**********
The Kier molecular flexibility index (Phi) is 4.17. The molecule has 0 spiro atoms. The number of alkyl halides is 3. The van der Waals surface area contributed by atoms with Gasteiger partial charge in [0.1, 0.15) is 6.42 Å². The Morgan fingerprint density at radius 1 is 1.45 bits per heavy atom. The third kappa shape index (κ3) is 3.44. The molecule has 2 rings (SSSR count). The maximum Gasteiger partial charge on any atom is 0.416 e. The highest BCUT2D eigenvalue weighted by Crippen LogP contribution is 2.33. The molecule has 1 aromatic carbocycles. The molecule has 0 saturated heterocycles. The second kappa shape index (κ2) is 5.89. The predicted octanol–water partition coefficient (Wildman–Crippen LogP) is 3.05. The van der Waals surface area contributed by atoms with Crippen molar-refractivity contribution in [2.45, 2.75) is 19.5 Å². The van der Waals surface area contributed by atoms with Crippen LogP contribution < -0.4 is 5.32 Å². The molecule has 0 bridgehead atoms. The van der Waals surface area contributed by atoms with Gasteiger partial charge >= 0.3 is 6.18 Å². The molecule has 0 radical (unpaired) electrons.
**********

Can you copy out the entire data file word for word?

The Kier molecular flexibility index (Phi) is 4.17. The molecule has 0 spiro atoms. The number of alkyl halides is 3. The van der Waals surface area contributed by atoms with Gasteiger partial charge in [0.1, 0.15) is 6.42 Å². The Morgan fingerprint density at radius 1 is 1.45 bits per heavy atom. The third kappa shape index (κ3) is 3.44. The molecule has 2 rings (SSSR count). The maximum Gasteiger partial charge on any atom is 0.416 e. The highest BCUT2D eigenvalue weighted by Crippen LogP contribution is 2.33. The molecule has 1 aromatic carbocycles. The molecule has 0 saturated heterocycles. The second kappa shape index (κ2) is 5.89. The predicted octanol–water partition coefficient (Wildman–Crippen LogP) is 3.05. The van der Waals surface area contributed by atoms with Crippen molar-refractivity contribution in [2.45, 2.75) is 19.5 Å². The van der Waals surface area contributed by atoms with Crippen LogP contribution < -0.4 is 5.32 Å². The molecule has 0 bridgehead atoms. The van der Waals surface area contributed by atoms with Gasteiger partial charge >= 0.3 is 6.18 Å². The molecule has 0 radical (unpaired) electrons.